Understanding Your Behavior to Reach Financial Freedom

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For some, resisting the need to splurge on shopping can prove challenging. Whether it’s on bargains or the latest designer must-haves, certain people just can’t resist. Then there’s those of us that feel a compulsive urge to save and shun shopping sprees in favor of keeping the bank account in check.

So, if you fall into one of these categories, you may feel like your spending habits are restricting you. Those who spend may struggle to fund significant purchases like holidays and cars. Where savers could be hampering their ability to enjoy some finer things in life and treat themselves now and then.

There is no right or wrong answer. However, different extremes can impact our everyday lives. So how do you tweak the way you spend to ensure you get the most enjoyment out of your money? To help, we’ve compiled a list of hints and tips to help you understand your behavior and reach financial freedom.

financial freedom

If You’re a Spender

We’ve all been there at one point or another when we treat ourselves to a shopping haul. It makes us feel great in the moment and releases those feel-good hormones. However, if this is a weekly occurrence for you, it may be time to reflect.

Firstly, it’s important to understand what it is that’s compelling you to spend. A psychological study on consumerism found that when we experience something unpleasant an area of the brain called the insula cortex is activated. The study linked this to how we spend and found that those who splurge have less insula compared to those who save. Spenders, therefore, feel less guilt and fear when on a shopping spree which can really impact those purse strings.

So, if this is having a real impact on your bank balance, how do you overcome it? Here are a few simple changes you can make.

1. Withdraw Cash When you Shop

Yes, it may seem like an inconvenience, but it will prevent you going overboard on your card. Withdraw the cash and leave your debit card at home. You’ll then have a serious budget to stick to. This will help you to plan your shopping trip more strategically. Instead of shop hopping as you please, you’ll be more focused on buying the things you need.

2. Get to Know Your Triggers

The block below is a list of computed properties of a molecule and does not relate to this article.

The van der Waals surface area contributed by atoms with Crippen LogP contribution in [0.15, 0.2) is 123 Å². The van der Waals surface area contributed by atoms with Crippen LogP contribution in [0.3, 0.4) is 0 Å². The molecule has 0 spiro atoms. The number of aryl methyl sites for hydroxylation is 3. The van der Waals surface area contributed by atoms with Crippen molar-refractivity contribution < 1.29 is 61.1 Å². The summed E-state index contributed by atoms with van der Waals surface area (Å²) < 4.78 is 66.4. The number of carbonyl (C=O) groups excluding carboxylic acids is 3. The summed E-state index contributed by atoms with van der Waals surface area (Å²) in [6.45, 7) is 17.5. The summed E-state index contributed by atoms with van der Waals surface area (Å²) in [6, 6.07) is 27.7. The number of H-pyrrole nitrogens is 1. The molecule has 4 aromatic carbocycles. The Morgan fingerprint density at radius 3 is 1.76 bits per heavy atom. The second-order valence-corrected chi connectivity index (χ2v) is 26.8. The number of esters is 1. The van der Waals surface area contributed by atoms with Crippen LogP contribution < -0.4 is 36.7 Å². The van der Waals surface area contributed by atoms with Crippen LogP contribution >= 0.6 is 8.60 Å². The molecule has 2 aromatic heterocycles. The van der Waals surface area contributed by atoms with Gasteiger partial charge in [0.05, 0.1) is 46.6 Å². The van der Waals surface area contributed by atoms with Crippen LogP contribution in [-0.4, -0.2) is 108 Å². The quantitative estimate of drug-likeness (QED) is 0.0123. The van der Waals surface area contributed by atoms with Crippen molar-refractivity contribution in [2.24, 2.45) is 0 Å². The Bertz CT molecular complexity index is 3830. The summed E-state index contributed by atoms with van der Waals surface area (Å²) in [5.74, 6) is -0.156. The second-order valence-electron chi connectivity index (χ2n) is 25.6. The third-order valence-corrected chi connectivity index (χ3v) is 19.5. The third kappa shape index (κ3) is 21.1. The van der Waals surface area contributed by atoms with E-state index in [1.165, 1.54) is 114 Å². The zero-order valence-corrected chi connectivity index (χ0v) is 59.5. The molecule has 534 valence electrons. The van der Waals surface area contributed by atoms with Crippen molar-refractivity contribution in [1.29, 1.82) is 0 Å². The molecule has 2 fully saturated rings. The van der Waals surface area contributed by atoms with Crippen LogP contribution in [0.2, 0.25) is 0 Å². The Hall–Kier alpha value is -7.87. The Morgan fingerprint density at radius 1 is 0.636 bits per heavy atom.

Think what compels you to spend. We all have certain triggers that make us do things and understanding those that make you shop can really help. There are plenty of different factors that affect people differently, here’s a breakdown of the most common:

● Mood: when you’re feeling low, do you find yourself heading out for some retail therapy?
● Environment: Are there specific places that make you want to spend? Markets, craft fairs and shopping centers are all big offenders
● Peer pressure: You may think that you’re over this, and it’s something that happens on the playground, but you’d be surprised how ‘keeping up with the Joneses’ can damage your bank account
● Lifestyle: When you’re used to a particular way of living, it can be hard to maintain if you run into financial problems.

3. Keep an Eye on Your Spending

It’s surprising how things can add up when you’re not paying attention. Uber rides, morning coffees and treats here and there can cause all damage the bank account. Print out your bank statement monthly and have a look at your spending habits. It may come as a shock to see that those ‘harmless coffees’ are draining your account. Think what you cut down on.

Mint is a handy, free app that helps you to keep an eye on your savings. It’s super easy to use and gives you a full breakdown of your finances in one place.

4. Find Extra Ways to Boost Your Income

If you’re concerned about how much you’ve spent over the past year, then why not explore ways to make some back? By having extra streams of income, you’ll feel more financially secure, and it can be really simple too. The online auction site, eBay provides an easy, hassle-free way to sell your belongings (old and new). This is just one example of many, so check out this handy article on 50 ways you can make some extra cash.

If You’re a Saver

You’re definitely in the safer camp when it comes to personal finance. However, never spending can prevent you from certain experiences and necessities. Opting out of insurance policies or warm winter boots to save money isn’t always the best option.

By taking a step back and bringing more balance to your spending, you’ll find it can really pay off. Shopping may make you feel uneasy, but there’s nothing wrong with treating yourself now and then – after all life is for a living.

To help give you an idea of how you can tweak your habits to give you a bit more financial freedom, here are a few tips.

1. Open a Guilt-free Bank Account